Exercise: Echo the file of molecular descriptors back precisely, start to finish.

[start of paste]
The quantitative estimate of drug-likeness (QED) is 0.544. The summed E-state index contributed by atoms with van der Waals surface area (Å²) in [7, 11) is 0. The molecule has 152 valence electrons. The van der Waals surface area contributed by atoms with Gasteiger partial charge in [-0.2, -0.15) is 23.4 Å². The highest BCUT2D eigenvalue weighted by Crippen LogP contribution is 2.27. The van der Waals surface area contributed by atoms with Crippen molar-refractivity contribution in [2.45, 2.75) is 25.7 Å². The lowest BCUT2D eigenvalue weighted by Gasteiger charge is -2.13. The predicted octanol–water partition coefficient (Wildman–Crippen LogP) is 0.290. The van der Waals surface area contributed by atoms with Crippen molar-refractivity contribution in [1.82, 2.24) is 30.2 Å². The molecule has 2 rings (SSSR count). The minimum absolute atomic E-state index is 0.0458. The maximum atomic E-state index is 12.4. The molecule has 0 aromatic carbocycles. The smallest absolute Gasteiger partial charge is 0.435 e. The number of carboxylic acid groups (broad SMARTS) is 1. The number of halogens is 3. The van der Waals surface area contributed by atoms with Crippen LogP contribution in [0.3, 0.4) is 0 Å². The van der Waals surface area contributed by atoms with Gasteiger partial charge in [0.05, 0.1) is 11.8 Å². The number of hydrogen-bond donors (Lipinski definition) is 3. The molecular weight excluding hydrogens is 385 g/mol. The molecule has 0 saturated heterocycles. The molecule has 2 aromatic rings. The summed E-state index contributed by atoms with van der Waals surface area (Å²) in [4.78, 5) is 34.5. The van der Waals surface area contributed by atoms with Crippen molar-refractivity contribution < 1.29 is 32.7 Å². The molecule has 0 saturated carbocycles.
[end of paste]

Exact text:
The quantitative estimate of drug-likeness (QED) is 0.544. The summed E-state index contributed by atoms with van der Waals surface area (Å²) in [7, 11) is 0. The molecule has 152 valence electrons. The van der Waals surface area contributed by atoms with Gasteiger partial charge in [-0.2, -0.15) is 23.4 Å². The highest BCUT2D eigenvalue weighted by Crippen LogP contribution is 2.27. The van der Waals surface area contributed by atoms with Crippen molar-refractivity contribution in [2.45, 2.75) is 25.7 Å². The lowest BCUT2D eigenvalue weighted by Gasteiger charge is -2.13. The predicted octanol–water partition coefficient (Wildman–Crippen LogP) is 0.290. The van der Waals surface area contributed by atoms with Crippen molar-refractivity contribution in [1.82, 2.24) is 30.2 Å². The molecule has 2 rings (SSSR count). The minimum absolute atomic E-state index is 0.0458. The maximum atomic E-state index is 12.4. The molecule has 0 aromatic carbocycles. The smallest absolute Gasteiger partial charge is 0.435 e. The number of carboxylic acid groups (broad SMARTS) is 1. The number of halogens is 3. The van der Waals surface area contributed by atoms with Crippen LogP contribution in [0.3, 0.4) is 0 Å². The van der Waals surface area contributed by atoms with Gasteiger partial charge in [0.05, 0.1) is 11.8 Å². The number of hydrogen-bond donors (Lipinski definition) is 3. The molecular weight excluding hydrogens is 385 g/mol. The molecule has 0 saturated heterocycles. The molecule has 2 aromatic rings. The summed E-state index contributed by atoms with van der Waals surface area (Å²) in [4.78, 5) is 34.5. The van der Waals surface area contributed by atoms with Crippen molar-refractivity contribution < 1.29 is 32.7 Å². The molecule has 0 saturated carbocycles.